Correct spelling is important to you

When Baden-Württemberg's Prime Minister Winfried Kretschmann (Greens) spoke a few days ago about the importance of spelling lessons, there was great excitement. "The importance of learning spelling is decreasing because today we only rarely write by hand. We have smart devices that correct grammar and mistakes," said the former high school teacher. His own education minister Susanne Eisenmann (CDU), her colleague at federal level, Anja Karliczek (CDU), the president of the Conference of Ministers of Education, Stefanie Hubig (SPD), teacher, the Council for German Spelling - all protested. Big words were used: key qualifications, cultural assets, basic skills. But why actually? An interview with Julia Knopf, professor of German didactics in primary schools.

SZ: Ms. Knopf, Winfried Kretschmann experienced a lot of contradiction for his views. Can you defend him?

Julia Knopf: No. That the spelling loses its meaning because we write less by hand is nonsense. Spelling also plays a role in writing in digital media. The question is: Do we need spelling in general, regardless of whether it is analog or digital?

And the answer?

We absolutely need them. More than a century ago we introduced uniform spelling so that we can write texts more easily and read them better. Imagine the traffic rules without spelling norms: pure chaos. The brain can process texts that follow standards much more smoothly. There are studies that show that missing commas alone drastically reduce reading speed.

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Well, Kretschmann didn't say, let's throw this superfluous spelling overboard. He just thinks that spelling lessons are no longer as important as they used to be because the correction programs eradicate our mistakes.

But that's not true. Many current programs only find superficial errors. When I type into my mobile phone "It is forbidden to play with the ball", it accepts the small "s" because it makes no difference to "It is forbidden to play with the ball". The error remains because the context is not recognized.

But the correction programs keep getting better. Why shouldn't we let them help us?

Of course we can let them help us, and they actually get better, for example they will be able to suggest synonyms for us. Nevertheless, each individual must still have spelling skills. If I no longer know the standards, the programs no longer work either. To put it bluntly: If I enter "Schultigu fü die faschpetuk", even the best correction will not result in the fact that I mean "Sorry for the delay". That means, I have to know the rules in order to be able to communicate with the program and to check whether it is doing its job as I see it.

Is it also about autonomy?

That too. It does not make sense to blindly rely on tools. I would like to be able to intervene in the actions of the program in order to change and improve my text. This is the only way to keep my sovereignty.

Does that mean that elementary school students have to learn spellings in the same way they used to?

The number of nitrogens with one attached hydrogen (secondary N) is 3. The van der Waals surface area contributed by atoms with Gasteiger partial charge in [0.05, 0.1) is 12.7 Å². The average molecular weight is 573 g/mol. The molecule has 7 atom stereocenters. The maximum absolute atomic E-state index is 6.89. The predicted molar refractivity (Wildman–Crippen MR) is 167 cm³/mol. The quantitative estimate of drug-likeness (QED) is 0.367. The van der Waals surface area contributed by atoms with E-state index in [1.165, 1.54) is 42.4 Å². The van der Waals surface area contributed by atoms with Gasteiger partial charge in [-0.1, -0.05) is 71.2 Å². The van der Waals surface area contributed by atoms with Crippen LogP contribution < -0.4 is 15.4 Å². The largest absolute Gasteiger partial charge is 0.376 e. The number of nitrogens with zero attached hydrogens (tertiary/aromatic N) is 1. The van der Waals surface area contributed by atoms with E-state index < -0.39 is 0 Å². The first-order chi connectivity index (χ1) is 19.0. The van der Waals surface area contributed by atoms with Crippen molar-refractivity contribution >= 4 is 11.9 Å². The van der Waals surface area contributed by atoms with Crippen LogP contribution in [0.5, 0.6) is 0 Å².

Learning to spell doesn't mean spelling a word correctly ten times on a line. A good didactic teacher doesn't just let people practice words blindly, they explain strategies, memory aids and tricks. An example: The plural of "hand", ie "hands", is written with "ä". The children learn this, then they look for related words such as "wall" and apply the strategy to the new word: "walls". That is something completely different from timpani, that is, memorizing.

Are primary school teachers adequately trained for this?

Spelling seminars are not compulsory for every place of study, but in my opinion they should be. At my university, everyone has to complete an orthography and grammar didactics seminar. Such training helps teachers to become good facilitators.

And yet every fifth fourth grader misses the minimum spelling standards. Are the cell phones included? fault?

Not only but also. We know from studies that digital communication affects spelling. In private short messages, upper and lower case is particularly neglected and tends to be written as one speaks. Therefore, spelling lessons have not become less important, as Kretschmann says, but more important. And we also need to focus more on the students' spelling awareness. This is extremely important.

What does "spelling awareness" mean?

Children need to recognize that spelling is important and be able to distinguish whether they are writing a message to their girlfriend, a text at school, or an application. It has been proven that employers draw negative conclusions about the applicant's discipline and perseverance from incorrect applications. Even when I use a short message service like Whatsapp for work, I have to write differently than when I am chatting.

Does that mean I make an effort in the professional environment, but it doesn't matter in my private life?

Even private messages with lots of mistakes are sometimes considered inattentive, even among young people. You think: He wrote it quickly, didn't even read it through - am I worthless?